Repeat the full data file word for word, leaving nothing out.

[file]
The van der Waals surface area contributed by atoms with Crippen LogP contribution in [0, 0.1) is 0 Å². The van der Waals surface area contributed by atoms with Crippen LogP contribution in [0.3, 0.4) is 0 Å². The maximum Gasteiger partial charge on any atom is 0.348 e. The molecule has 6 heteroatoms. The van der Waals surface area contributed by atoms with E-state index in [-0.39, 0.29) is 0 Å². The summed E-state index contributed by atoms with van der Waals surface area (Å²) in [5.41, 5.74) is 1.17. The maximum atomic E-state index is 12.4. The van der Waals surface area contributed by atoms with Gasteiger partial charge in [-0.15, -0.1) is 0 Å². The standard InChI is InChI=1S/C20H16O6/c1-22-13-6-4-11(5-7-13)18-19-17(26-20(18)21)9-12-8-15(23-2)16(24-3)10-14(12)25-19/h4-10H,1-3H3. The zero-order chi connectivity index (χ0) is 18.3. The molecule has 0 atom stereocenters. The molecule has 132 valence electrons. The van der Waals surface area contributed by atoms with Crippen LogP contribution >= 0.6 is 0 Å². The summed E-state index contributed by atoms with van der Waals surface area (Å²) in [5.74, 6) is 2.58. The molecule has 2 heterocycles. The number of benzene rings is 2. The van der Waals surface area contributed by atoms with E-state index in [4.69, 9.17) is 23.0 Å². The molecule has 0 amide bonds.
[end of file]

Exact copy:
The van der Waals surface area contributed by atoms with Crippen LogP contribution in [0, 0.1) is 0 Å². The van der Waals surface area contributed by atoms with Crippen LogP contribution in [0.3, 0.4) is 0 Å². The maximum Gasteiger partial charge on any atom is 0.348 e. The molecule has 6 heteroatoms. The van der Waals surface area contributed by atoms with E-state index in [-0.39, 0.29) is 0 Å². The summed E-state index contributed by atoms with van der Waals surface area (Å²) in [5.41, 5.74) is 1.17. The maximum atomic E-state index is 12.4. The van der Waals surface area contributed by atoms with Gasteiger partial charge in [-0.15, -0.1) is 0 Å². The standard InChI is InChI=1S/C20H16O6/c1-22-13-6-4-11(5-7-13)18-19-17(26-20(18)21)9-12-8-15(23-2)16(24-3)10-14(12)25-19/h4-10H,1-3H3. The zero-order chi connectivity index (χ0) is 18.3. The molecule has 0 atom stereocenters. The molecule has 132 valence electrons. The van der Waals surface area contributed by atoms with Crippen LogP contribution >= 0.6 is 0 Å². The summed E-state index contributed by atoms with van der Waals surface area (Å²) in [5.74, 6) is 2.58. The molecule has 2 heterocycles. The number of benzene rings is 2. The van der Waals surface area contributed by atoms with E-state index in [4.69, 9.17) is 23.0 Å². The molecule has 0 amide bonds.